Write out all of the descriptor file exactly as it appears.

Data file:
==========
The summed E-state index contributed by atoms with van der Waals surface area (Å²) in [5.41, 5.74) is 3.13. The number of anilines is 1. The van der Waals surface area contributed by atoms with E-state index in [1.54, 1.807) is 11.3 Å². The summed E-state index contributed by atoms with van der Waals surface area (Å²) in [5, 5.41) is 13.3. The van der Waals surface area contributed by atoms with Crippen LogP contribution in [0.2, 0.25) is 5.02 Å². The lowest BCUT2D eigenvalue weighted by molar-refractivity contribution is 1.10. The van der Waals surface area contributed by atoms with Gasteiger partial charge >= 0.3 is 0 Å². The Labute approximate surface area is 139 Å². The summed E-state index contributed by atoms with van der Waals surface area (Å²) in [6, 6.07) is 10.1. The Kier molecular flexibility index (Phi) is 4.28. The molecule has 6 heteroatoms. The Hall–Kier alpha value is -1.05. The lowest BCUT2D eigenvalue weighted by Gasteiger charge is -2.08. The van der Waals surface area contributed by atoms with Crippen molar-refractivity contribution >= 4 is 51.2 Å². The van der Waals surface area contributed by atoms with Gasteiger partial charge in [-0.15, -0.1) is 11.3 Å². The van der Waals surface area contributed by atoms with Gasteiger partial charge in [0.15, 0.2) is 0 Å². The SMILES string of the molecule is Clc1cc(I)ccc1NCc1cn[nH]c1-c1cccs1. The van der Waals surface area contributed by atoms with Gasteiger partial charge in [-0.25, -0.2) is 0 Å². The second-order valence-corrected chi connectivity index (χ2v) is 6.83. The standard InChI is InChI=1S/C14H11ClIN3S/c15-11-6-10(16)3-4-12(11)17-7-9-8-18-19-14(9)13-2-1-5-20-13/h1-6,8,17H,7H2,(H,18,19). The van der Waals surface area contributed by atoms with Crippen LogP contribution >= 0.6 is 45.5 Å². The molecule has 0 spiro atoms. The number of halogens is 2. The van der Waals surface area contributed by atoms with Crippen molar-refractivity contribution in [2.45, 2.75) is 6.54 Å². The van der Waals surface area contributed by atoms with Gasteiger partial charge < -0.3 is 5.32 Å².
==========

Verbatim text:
The summed E-state index contributed by atoms with van der Waals surface area (Å²) in [5.41, 5.74) is 3.13. The number of anilines is 1. The van der Waals surface area contributed by atoms with E-state index in [1.54, 1.807) is 11.3 Å². The summed E-state index contributed by atoms with van der Waals surface area (Å²) in [5, 5.41) is 13.3. The van der Waals surface area contributed by atoms with Crippen LogP contribution in [0.2, 0.25) is 5.02 Å². The lowest BCUT2D eigenvalue weighted by molar-refractivity contribution is 1.10. The van der Waals surface area contributed by atoms with Gasteiger partial charge >= 0.3 is 0 Å². The Labute approximate surface area is 139 Å². The summed E-state index contributed by atoms with van der Waals surface area (Å²) in [6, 6.07) is 10.1. The Kier molecular flexibility index (Phi) is 4.28. The molecule has 6 heteroatoms. The Hall–Kier alpha value is -1.05. The lowest BCUT2D eigenvalue weighted by Gasteiger charge is -2.08. The van der Waals surface area contributed by atoms with Crippen molar-refractivity contribution >= 4 is 51.2 Å². The van der Waals surface area contributed by atoms with Gasteiger partial charge in [-0.15, -0.1) is 11.3 Å². The van der Waals surface area contributed by atoms with Gasteiger partial charge in [0.15, 0.2) is 0 Å². The SMILES string of the molecule is Clc1cc(I)ccc1NCc1cn[nH]c1-c1cccs1. The van der Waals surface area contributed by atoms with Gasteiger partial charge in [-0.25, -0.2) is 0 Å². The second-order valence-corrected chi connectivity index (χ2v) is 6.83. The standard InChI is InChI=1S/C14H11ClIN3S/c15-11-6-10(16)3-4-12(11)17-7-9-8-18-19-14(9)13-2-1-5-20-13/h1-6,8,17H,7H2,(H,18,19). The van der Waals surface area contributed by atoms with Crippen LogP contribution >= 0.6 is 45.5 Å². The molecule has 0 spiro atoms. The number of halogens is 2. The van der Waals surface area contributed by atoms with Crippen molar-refractivity contribution in [2.45, 2.75) is 6.54 Å². The van der Waals surface area contributed by atoms with Gasteiger partial charge < -0.3 is 5.32 Å².